• Testing procedures to verify that the repair has been successful.
  • Repair parts identification listing. Information to aid in the correction selection of replacement parts.

The language for maintenance documentation should be aimed at the skilled tradesman using nomenclature appropriate to the discipline involved.

Note: In some cases, the maintenance may be broken down to discrete procedures at different levels of skill. For example, where there is a differentiation between maintenance to be carried out at the point of use, and that to be carried out in a factory or similar facility (where more equipment and/or skills are available).

Technical information

This is in-depth information for the technical (engineering) people:

  • To provide understanding of the underlying principles of the technology and its application to the design.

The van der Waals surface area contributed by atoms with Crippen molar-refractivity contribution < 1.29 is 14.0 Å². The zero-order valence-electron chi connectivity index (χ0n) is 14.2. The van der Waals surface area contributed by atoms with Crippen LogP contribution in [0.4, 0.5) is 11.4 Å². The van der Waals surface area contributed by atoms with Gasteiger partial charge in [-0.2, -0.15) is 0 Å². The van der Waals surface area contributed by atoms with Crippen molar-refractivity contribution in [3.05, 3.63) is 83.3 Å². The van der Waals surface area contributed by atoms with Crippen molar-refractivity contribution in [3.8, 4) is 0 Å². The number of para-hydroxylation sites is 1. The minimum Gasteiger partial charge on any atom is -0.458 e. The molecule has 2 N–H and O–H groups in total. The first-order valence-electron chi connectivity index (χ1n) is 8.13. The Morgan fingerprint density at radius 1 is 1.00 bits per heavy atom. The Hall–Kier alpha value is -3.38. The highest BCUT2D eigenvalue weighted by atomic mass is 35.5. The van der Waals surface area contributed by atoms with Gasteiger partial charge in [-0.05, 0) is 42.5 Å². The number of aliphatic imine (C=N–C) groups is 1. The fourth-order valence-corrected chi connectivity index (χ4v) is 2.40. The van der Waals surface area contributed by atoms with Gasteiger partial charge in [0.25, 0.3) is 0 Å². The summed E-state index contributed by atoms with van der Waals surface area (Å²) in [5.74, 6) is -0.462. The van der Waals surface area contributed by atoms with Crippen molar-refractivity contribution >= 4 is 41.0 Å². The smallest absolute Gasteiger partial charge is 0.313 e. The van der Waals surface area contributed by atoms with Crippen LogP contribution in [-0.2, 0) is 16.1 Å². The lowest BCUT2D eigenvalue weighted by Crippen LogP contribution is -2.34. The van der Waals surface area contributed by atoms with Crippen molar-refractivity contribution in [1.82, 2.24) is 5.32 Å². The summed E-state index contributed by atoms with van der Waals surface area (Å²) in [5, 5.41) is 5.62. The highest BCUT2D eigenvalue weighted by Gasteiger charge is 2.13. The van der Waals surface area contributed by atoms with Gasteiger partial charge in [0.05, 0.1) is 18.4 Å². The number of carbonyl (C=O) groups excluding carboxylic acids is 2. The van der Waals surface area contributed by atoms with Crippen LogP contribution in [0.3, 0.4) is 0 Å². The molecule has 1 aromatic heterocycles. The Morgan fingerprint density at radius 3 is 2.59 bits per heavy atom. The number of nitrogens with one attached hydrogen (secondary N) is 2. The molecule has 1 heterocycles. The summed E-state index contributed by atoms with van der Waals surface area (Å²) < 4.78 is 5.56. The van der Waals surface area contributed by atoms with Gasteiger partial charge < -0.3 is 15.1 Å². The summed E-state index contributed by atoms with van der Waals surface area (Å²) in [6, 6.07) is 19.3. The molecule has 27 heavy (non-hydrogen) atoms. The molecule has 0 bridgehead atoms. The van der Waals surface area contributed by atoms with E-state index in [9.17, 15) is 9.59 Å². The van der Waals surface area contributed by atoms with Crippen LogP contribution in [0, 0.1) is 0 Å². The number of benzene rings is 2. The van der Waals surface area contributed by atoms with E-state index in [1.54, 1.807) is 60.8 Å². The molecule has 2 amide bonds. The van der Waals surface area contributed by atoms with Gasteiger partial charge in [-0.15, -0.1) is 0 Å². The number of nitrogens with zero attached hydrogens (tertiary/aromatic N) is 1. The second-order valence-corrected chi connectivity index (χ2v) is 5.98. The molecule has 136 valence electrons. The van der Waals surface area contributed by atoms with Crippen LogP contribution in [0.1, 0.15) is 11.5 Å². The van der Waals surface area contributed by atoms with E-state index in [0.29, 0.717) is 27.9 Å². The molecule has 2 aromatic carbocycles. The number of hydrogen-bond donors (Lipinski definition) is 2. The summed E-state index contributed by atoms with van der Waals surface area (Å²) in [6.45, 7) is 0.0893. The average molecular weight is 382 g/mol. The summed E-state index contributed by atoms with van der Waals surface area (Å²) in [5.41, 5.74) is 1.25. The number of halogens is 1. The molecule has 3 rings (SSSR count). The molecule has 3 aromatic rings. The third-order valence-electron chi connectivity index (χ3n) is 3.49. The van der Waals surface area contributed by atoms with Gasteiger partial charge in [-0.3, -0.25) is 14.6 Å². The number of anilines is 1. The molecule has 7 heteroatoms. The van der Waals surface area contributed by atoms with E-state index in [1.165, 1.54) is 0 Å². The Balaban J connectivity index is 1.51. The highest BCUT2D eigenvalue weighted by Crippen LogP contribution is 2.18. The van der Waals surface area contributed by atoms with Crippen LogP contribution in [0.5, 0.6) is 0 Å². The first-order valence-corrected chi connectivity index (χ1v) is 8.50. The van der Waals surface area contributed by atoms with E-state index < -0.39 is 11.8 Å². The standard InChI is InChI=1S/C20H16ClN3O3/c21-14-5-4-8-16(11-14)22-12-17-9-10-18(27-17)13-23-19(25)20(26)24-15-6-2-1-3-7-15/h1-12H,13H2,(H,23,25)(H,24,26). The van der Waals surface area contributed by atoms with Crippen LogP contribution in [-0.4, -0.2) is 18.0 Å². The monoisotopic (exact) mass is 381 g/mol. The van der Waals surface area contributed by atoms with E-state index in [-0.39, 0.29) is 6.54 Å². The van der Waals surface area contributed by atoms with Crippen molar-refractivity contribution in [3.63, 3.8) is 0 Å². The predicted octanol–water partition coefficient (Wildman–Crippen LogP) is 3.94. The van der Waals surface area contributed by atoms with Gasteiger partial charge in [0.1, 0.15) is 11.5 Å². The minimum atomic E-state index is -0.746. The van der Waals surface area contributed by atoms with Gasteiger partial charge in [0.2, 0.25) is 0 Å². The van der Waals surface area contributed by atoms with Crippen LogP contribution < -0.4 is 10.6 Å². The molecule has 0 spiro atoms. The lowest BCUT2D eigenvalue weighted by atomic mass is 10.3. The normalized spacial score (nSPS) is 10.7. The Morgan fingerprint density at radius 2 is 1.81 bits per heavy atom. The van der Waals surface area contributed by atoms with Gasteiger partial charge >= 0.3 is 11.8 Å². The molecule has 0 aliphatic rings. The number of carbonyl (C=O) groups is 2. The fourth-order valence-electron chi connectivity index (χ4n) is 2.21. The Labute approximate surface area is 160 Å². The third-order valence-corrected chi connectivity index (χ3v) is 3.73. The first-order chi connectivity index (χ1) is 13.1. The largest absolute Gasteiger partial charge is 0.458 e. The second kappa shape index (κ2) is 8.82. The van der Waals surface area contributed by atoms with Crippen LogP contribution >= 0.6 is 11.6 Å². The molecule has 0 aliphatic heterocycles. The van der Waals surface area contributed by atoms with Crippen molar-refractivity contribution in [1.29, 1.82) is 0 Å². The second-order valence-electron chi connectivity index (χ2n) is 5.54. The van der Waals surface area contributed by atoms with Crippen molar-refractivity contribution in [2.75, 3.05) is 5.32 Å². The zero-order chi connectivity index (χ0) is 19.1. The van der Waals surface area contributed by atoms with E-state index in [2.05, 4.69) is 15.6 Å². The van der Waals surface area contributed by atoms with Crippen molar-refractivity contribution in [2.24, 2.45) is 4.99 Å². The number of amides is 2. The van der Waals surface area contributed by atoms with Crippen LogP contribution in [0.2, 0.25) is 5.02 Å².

• To provide background for the investigation of the feasibility of enhancements or modifications which may be required to improve reliability or performance.
  • To enable senior maintenance personnel to diagnose faults when normal servicing procedures have failed to do so. Enables a technician to “knife-and-fork” a repair if required.

The language for technical documentation should be aimed at the design engineer using nomenclature appropriate to the discipline involved.

Note: Most manufacturers will elect not to publish this level of information because of its commercial sensitivity. They may choose to rely on their internal engineering documentation for this. To do so is fraught with difficulty since engineers are traditionally not good documenters and tend to write to their own level of understanding. This leaves most others with a gap when trying to link first principles to the application of them.